Other research indicates that feedback is perceived as valuable when it helps employees reduce uncertainty, provides recipients information regarding their goal progress, and indicates how one’s performance is being evaluated by others. Additionally, feedback is more likely to be accepted and used when it is perceived as valid, accurate, and reliable. Thus, feedback providers should always err on the side of providing higher quality feedback during feedback sessions.
Kluger and DeNisi (1996), however, note that such feedback ought to be focused more on the performed task than the person receiving the feedback. In their influential meta-analysis, they found that feedback intervention (FI) effectiveness decreased as feedback became more directed toward the feedback recipient than the task. This is consistent with other research that supports the idea that individuals are more likely to accept feedback that compares them to a neutral standard, rather than to their peers. It is believed that such comparisons can hurt recipients’ self-concept and reduce their likelihood of accepting feedback. This suggests that recipients may be less likely to accept and ultimately use feedback that they perceive as a personal attack rather than an honest assessment of performance on the task. Thus, feedback providers should be careful that their feedback is not directed toward personal characteristics or compares recipients to their peers, but rather should focus on specific performance aspects related to the task.
Feedback Specificity – To date, feedback specificity, or the level of information presented in feedback messages, has received quite a bit of attention in the performance appraisal literature. Generally speaking, it is believed that effective feedback includes specific information about behaviors that were performed incorrectly and how to correct them, rather than statements that are generalized or ambiguous. Such feedback provides a rich source of information about explicit behaviors that are appropriate or inappropriate for effective performance, thereby allowing recipients to learn from and correct their behavior. In doing so, feedback specificity is thought to decrease information-processing activities such as error diagnosis, encoding, and retrieval, which subsequently reduce the cognitive load required to make links between actions and outcomes. Moreover, specific feedback provides information on how individuals are progressing toward their goals and informs them about how their job performance is being evaluated.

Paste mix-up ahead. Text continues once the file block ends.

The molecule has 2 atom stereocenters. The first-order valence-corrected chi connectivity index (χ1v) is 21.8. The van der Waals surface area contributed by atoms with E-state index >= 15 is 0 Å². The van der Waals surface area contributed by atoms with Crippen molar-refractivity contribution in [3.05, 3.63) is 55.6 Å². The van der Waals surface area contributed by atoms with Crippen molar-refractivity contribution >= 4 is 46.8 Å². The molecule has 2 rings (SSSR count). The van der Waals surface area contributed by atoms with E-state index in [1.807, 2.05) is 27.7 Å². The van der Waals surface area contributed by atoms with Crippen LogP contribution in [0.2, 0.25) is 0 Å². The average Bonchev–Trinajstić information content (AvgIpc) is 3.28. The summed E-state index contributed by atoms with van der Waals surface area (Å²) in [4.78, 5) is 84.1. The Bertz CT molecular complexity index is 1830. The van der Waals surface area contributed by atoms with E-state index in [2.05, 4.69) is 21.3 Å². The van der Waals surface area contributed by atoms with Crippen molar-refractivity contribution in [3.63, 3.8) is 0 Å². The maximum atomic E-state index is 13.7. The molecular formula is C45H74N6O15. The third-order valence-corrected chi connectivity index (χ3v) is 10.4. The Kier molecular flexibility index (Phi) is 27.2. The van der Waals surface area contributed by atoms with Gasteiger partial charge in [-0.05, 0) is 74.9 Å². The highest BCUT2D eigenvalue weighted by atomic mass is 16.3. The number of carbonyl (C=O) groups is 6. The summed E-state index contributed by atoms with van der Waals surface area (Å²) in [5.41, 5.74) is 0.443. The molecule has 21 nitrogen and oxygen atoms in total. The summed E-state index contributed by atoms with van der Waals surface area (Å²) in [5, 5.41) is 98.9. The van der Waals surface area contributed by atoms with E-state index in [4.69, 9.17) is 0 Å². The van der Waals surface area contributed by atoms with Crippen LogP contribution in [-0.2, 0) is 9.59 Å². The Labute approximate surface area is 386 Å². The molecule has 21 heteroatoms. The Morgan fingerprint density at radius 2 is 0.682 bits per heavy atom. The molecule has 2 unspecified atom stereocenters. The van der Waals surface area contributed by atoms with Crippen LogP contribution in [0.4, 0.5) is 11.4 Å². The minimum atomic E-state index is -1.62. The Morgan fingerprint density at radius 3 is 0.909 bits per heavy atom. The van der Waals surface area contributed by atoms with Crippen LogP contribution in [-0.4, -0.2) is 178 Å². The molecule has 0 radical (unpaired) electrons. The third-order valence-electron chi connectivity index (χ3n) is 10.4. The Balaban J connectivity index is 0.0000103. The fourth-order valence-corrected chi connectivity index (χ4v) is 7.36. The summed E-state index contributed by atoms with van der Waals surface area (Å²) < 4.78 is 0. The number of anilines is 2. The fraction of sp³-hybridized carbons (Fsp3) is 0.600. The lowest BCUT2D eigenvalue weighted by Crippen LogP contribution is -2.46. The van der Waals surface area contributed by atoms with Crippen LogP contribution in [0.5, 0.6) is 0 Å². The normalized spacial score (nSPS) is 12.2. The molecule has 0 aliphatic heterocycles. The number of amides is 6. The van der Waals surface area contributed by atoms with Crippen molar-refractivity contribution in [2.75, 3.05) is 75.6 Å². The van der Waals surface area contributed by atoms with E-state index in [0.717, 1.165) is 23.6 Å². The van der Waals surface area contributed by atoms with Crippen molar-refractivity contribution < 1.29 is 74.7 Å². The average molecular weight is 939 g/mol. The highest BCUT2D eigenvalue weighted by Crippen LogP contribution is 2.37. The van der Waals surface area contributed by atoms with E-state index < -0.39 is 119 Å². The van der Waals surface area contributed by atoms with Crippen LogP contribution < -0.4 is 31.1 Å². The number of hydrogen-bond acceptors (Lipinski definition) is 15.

In fact, empirical evidence suggests that specific, objective feedback that is consistent with actual performance leads to higher performance than less specific, more subjective feedback. Moreover, feedback interventions that are supplemented with information regarding tasks, strategies, and appropriate behaviors have been found to result in increased short-term performance during practice and training. Interestingly, Steelman and Rutkowski (2004) demonstrated that employees are motivated to use negative feedback when it is perceived to be of high quality and directed toward improving their performance than similar feedback of lower quality.